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Who’s Scorched?

Posted by Rick · January 19th, 2004 · 1 Comment

Two Colorado state legislators want to pass laws that afford protection for those who claim to have been raped from having their identities publicly broadcast.

“Sooner or later, the identity of the victim will get out. To try to enforce a scorched earth policy against anyone disclosing the name really doesn’t make a lot of sense,” Kelley said.

Frankly, it seems to me this shouldn’t even require a second thought in a civilized country. On the other hand, if this were a civilized country, there would be no need for such a law.

Anyone who has read my blog for long knows that I’m probably destined — at least by temperament — to be a defense lawyer. Yet, the question of Kobe Bryant’s innocence or guilt vis-à-vis these accusations of rape is not relevant to the question of whether the potential accuser deserves some anonymity. Our modern always-connected world has made it particularly difficult to keep one’s private life private. Yet Kobe Bryant has chosen to be a public figure. His alleged rape victim has not. Mr. Bryant may very well be fighting the fight of his life to stay out of jail, but that does not justify his alleged victim being required to fight for her very life.

To enforce a scorched earth policy against anyone disclosing a potential crime really doesn’t make a lot of sense.

Categories: Law and Legal Issues


1 response so far ↓

  • 1 abi // Jan 20, 2004 at 1:37 am

    Here in the UK, we have very strict laws about releasing the name of a rape accuser. To do so is contempt of court, and the judges are Not Amused. However, in cases of spurious and truly malicious accusations, the judge may lift the protection of privacy after an acquittal. It’s a fine balance to strike between encouraging victims to come forward and covering malicious accusations with a legal blanket. I’m not always sure the courts get it right.

    One problem is, with a high-profile case, that UK law doesn’t apply to media in other countries. And with the proliferation of web editions of papers, the information is available to people in the UK anyway. Not that that’s an excuse for lifting those rights to privacy that the courts can enforce, but it does create a limit to those rights.

    The current debate here (for a year or two now) is whether rape *accused* should also have the right to privacy. There have been some well-known accused people who have been acquitted, but have had their reputations ruined by the very accusation. (And, by the way, I find it reassuring that an accusation of rape *can* ruin someone’s reputation. ‘Twas not always so.)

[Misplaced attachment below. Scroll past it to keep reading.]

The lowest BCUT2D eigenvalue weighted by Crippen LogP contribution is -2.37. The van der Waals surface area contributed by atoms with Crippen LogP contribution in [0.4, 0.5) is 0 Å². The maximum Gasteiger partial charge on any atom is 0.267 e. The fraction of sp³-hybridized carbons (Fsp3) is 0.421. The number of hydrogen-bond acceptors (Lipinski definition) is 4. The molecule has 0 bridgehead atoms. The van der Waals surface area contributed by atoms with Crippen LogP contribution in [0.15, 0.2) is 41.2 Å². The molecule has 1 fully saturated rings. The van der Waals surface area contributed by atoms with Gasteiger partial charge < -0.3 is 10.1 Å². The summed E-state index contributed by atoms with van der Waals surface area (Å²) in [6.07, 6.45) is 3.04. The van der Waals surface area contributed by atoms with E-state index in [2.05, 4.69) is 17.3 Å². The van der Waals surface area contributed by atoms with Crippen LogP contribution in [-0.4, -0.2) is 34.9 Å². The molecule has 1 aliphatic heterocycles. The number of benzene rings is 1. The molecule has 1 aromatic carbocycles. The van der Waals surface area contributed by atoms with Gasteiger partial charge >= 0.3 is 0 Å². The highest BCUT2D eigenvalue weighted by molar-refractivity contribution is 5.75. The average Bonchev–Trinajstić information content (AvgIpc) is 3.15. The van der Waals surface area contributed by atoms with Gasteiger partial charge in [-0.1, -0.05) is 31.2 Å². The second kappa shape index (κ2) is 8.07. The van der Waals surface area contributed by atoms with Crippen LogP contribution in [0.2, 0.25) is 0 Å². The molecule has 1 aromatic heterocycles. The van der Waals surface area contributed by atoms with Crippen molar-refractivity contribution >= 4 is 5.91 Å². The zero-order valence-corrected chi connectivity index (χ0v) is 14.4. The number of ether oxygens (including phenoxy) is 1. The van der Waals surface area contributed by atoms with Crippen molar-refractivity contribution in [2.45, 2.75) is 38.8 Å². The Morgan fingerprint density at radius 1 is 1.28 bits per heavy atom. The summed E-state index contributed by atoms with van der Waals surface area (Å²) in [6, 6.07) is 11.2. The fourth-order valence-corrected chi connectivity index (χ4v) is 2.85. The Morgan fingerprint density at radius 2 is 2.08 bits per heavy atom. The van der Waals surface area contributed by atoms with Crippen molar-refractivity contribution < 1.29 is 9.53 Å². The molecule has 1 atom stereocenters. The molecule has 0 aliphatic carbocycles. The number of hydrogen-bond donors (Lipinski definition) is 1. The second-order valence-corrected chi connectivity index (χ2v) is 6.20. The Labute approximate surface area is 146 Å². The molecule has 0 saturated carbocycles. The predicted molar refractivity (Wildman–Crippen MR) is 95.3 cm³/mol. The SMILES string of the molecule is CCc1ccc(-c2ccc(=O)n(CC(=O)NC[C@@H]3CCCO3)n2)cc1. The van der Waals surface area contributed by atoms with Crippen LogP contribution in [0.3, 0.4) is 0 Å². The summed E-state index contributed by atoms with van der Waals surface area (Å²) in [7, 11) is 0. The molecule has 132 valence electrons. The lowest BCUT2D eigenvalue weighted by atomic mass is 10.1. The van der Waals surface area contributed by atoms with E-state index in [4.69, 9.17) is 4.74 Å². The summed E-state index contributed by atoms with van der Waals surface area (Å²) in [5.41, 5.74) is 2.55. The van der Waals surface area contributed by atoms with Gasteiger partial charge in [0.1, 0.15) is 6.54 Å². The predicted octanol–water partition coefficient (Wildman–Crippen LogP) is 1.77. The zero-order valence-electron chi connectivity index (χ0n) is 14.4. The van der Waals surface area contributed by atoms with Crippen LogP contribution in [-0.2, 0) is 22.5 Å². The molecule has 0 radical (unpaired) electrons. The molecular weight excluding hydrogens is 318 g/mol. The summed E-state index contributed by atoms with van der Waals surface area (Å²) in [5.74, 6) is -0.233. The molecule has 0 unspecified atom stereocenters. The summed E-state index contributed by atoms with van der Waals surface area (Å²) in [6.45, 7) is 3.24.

How does the accuser’s past sexual history factor into this in US law? Here in the UK, a defendant can query it, but since the accuser is anonymous, the loss of reputation is (in theory) limited to the people present in the courtroom. Thre are moves to allow the prosecution to query the defendant’s past history if he chooses to query his accuser’s…sort of a Mutually Assured Destruction in court. In a system where the accuser’s name comes out, I would suspect the threat of certain lines of enquiry on the witness stand would be even more of an intimidation to coming forward.

    The other major debate in UK rape law is whether a defendant representing himself in a rape case may question an accuser about the rape itself. There have been a number of recent cases where the accused has done so, clearly enjoyed subjecting his victim to the trauma of re-living her experience, then turned round and pled guilty. I suspect the recent trend by judges of not reducing the sentence if the guilty plea is entered too late (ie, after such an event) may curb this practice, but there has also been a proposal to force the accused to question his accuser through an attorney, or through the judge, in such circumstances. I don’t know how I feel about this – we must be careful about limiting the right of the accused to confront his accuser.

    Somewhere in this maze of anonymity vs exposure, questions on past histories, and balancing the rights of the accused and the accuser, lies justice. Reading the Kobe Bryant coverage, looking at comparable cases here, I do think we’re closer to it in the UK than in the US.

    Sadly, we’re not perfect on either side of the Pond…

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